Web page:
weir downstream of the lodge has prevented migrating fish from accessing this good habitat. Plans are in place to construct a fish pass which, at the time of writing, is set to be the longest fish pass of its kind in England. A footpath is planned between Whalley Road and Woone Lane, with a new bridge over Mearley Brook, a board walk and a viewing platform over the newly restored open water area. The Primrose Community Nature Trust has been established to maintain the site following completion of the works.

Douglas Catchment We’ve joined the River Douglas Catchment Partnership to help improve the rivers’ heath and future resilience. The River Douglas flows from the West Pennine moors, through rural landscapes and urban sprawl until it meets the Ribble Estuary. From here, water from the catchment flows north and has the potential to impact the bathing waters of the Fylde Coast. The Ribble Trust has joined the Douglas Catchment Partnership, hosted by Groundwork, to help build a Fisheries Strategy for the catchment. Fish are a keystone species in river systems and their long-term populations are reflective of the health of a river. The Douglas, like many catchments in the country, has

been subject to many human activities (e.g. pollution, construction of migration barriers) that negatively impact aquatic life, particularly native fish. In order to address these specific issues and improve the overall health of the River Douglas, the Catchment Partnership has highlighted the need for a targeted Fisheries Strategy to be developed. The purpose of the strategy will be to: • evaluate the current status of

fisheries on the catchment • identify the limiting factors that

may be negatively populations


• prioritise which impacts should be

tackled, where and in what order. The strategy will allow the partnership to work more effectively to improve the status of fisheries on the catchment, using an evidencebased approach to target works and display to potential funders why and how their funding will support the overarching aim of a healthier River Douglas in the future. The Partnership is actively pursuing funding for the development of the Fisheries Strategy and to deliver associated projects.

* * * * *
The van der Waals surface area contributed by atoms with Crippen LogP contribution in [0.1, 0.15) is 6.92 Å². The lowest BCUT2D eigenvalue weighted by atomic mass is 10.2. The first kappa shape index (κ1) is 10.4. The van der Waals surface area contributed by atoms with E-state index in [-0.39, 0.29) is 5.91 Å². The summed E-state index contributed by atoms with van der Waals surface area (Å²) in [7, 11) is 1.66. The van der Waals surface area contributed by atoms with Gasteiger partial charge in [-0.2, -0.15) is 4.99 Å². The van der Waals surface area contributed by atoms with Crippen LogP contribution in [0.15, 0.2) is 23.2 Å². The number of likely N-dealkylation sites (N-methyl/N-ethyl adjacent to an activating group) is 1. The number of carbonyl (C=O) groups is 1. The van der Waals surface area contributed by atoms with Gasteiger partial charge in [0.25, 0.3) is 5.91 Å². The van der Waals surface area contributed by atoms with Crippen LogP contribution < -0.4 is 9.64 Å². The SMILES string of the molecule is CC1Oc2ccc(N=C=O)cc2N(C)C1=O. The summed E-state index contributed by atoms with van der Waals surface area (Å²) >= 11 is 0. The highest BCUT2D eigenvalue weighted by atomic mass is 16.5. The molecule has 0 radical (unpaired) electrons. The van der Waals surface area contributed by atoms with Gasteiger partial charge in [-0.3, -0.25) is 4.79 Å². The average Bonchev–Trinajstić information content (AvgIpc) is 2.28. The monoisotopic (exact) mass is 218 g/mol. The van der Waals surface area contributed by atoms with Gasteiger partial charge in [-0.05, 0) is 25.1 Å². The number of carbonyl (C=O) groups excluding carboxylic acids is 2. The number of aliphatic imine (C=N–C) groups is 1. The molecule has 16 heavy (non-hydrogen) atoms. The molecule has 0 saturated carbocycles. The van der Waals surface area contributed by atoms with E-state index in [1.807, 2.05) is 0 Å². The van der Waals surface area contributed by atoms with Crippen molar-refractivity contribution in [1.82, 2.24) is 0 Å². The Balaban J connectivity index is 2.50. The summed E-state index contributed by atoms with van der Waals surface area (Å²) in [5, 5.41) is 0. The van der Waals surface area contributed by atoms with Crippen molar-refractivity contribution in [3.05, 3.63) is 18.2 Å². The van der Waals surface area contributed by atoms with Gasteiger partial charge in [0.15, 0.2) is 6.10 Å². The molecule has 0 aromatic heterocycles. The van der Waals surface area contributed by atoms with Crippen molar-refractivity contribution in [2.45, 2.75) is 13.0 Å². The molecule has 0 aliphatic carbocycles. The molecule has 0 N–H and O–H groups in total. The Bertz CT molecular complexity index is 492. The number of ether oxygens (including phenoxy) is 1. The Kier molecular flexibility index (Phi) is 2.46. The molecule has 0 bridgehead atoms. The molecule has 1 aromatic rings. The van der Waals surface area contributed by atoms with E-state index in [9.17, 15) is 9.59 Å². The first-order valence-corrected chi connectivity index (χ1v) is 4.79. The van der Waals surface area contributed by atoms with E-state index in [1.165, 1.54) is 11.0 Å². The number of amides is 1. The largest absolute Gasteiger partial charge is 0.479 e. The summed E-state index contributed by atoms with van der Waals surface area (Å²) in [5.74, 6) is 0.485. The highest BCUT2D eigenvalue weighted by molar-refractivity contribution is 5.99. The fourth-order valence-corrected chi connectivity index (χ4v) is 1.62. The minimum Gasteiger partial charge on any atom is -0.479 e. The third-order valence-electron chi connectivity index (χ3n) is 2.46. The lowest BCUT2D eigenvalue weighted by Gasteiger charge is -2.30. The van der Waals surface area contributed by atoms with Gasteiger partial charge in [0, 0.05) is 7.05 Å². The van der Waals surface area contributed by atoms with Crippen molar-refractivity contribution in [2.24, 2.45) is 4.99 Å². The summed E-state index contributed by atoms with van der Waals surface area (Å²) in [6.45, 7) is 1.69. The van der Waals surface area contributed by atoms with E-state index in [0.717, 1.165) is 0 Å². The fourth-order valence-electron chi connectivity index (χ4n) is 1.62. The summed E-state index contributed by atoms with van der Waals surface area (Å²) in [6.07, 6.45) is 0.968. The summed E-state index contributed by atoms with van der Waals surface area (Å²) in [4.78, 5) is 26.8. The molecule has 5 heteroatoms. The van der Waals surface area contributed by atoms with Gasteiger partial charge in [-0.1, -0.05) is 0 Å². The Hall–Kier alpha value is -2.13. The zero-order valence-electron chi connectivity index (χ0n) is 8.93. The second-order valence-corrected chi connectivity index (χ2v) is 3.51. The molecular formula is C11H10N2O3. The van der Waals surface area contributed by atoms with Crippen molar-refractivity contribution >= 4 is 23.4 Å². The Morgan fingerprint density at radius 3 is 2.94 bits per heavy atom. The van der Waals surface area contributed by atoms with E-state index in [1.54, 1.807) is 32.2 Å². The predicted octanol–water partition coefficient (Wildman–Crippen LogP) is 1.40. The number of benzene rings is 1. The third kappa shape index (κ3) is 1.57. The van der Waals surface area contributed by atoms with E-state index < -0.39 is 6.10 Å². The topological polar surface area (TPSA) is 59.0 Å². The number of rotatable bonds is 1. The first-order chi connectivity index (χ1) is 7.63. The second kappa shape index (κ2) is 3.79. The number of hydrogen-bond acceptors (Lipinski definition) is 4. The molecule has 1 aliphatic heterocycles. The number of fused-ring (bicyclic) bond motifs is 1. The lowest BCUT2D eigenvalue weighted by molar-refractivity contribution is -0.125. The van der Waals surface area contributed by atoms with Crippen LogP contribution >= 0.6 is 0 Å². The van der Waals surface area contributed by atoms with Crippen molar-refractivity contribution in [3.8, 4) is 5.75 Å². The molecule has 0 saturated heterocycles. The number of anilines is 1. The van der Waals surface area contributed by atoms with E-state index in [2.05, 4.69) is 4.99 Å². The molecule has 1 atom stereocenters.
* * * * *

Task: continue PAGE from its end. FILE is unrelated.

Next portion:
BRILLIANCE Pendle The BRILLIANCE project has now drawn to a close. Over 42 kilometres of the River Darwen and its tributaries have now been reconnected thanks to the construction of two fish passes at Lower Darwen and Hoghton Bottoms. The results of fish tracking studies at both sites indicate that the fish passes are functioning well. Unfortunately, due to delays with the development of the former Sappi Paper Mill site, it was not possible to construct the planned ‘close to nature’ channel on the River Roddlesworth within the timeframe of the project. However overall, the River Darwen’s fish populations now have a chance to recover and increase, which will not only help to attract other wildlife such as kingfishers, herons and otters, but also provide a more valuable natural asset for the people that live there.


Ribble Trust continues to work with the Forest of Bowland AONB on their Pendle Hill Landscape partnership project, an ambitious four year programme of activity based around the heritage and landscape of Pendle Hill. Our involvement is to plant Woodlands and tackle NonNative Invasive Species, hence the name, Pendle WINNS, to help improve river habitat and water quality. This summer will see more Himalayan Balsam being removed from the headwaters of several watercourses, and more trees are scheduled to be planted over the winter months.

Ribble Life Together Now entering its final year of delivery, here’s a snapshot of what the Ribble Catchment Partnership’s Ribble Life Together project has achieved over the last two years thanks to the Heritage Lottery Fund, the Environment Agency and other funders.

Get involved If you’d like to volunteer to help with any of our projects, make a donation or become a member of the Trust, please visit our website or call us on 01200 444452. Registered charity number: 1070672 Front cover: Martin Fowler - Alamy Stock Photo